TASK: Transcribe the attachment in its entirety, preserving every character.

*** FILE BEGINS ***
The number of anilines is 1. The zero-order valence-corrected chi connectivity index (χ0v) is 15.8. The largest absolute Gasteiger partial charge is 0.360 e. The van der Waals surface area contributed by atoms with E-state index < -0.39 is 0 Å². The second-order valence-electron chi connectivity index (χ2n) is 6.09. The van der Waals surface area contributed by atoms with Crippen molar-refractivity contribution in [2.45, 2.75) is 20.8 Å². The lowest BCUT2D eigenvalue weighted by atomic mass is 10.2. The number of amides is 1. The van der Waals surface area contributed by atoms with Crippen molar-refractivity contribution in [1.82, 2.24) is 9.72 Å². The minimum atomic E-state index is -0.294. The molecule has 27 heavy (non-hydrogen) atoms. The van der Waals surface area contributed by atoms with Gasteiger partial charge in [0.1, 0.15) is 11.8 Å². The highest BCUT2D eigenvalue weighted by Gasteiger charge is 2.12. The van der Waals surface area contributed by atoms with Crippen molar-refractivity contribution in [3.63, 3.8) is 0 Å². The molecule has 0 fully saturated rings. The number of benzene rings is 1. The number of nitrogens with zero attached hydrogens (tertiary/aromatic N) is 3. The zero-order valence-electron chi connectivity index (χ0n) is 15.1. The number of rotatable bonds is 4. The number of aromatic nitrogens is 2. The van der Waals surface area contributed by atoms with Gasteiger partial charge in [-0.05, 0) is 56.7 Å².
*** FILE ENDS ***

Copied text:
The number of anilines is 1. The zero-order valence-corrected chi connectivity index (χ0v) is 15.8. The largest absolute Gasteiger partial charge is 0.360 e. The van der Waals surface area contributed by atoms with E-state index < -0.39 is 0 Å². The second-order valence-electron chi connectivity index (χ2n) is 6.09. The van der Waals surface area contributed by atoms with Crippen molar-refractivity contribution in [2.45, 2.75) is 20.8 Å². The lowest BCUT2D eigenvalue weighted by atomic mass is 10.2. The number of amides is 1. The van der Waals surface area contributed by atoms with Crippen molar-refractivity contribution in [1.82, 2.24) is 9.72 Å². The minimum atomic E-state index is -0.294. The molecule has 27 heavy (non-hydrogen) atoms. The van der Waals surface area contributed by atoms with Gasteiger partial charge in [0.1, 0.15) is 11.8 Å². The highest BCUT2D eigenvalue weighted by Gasteiger charge is 2.12. The van der Waals surface area contributed by atoms with Crippen molar-refractivity contribution in [3.63, 3.8) is 0 Å². The molecule has 0 fully saturated rings. The number of benzene rings is 1. The number of nitrogens with zero attached hydrogens (tertiary/aromatic N) is 3. The zero-order valence-electron chi connectivity index (χ0n) is 15.1. The number of rotatable bonds is 4. The number of aromatic nitrogens is 2. The van der Waals surface area contributed by atoms with Gasteiger partial charge in [-0.05, 0) is 56.7 Å².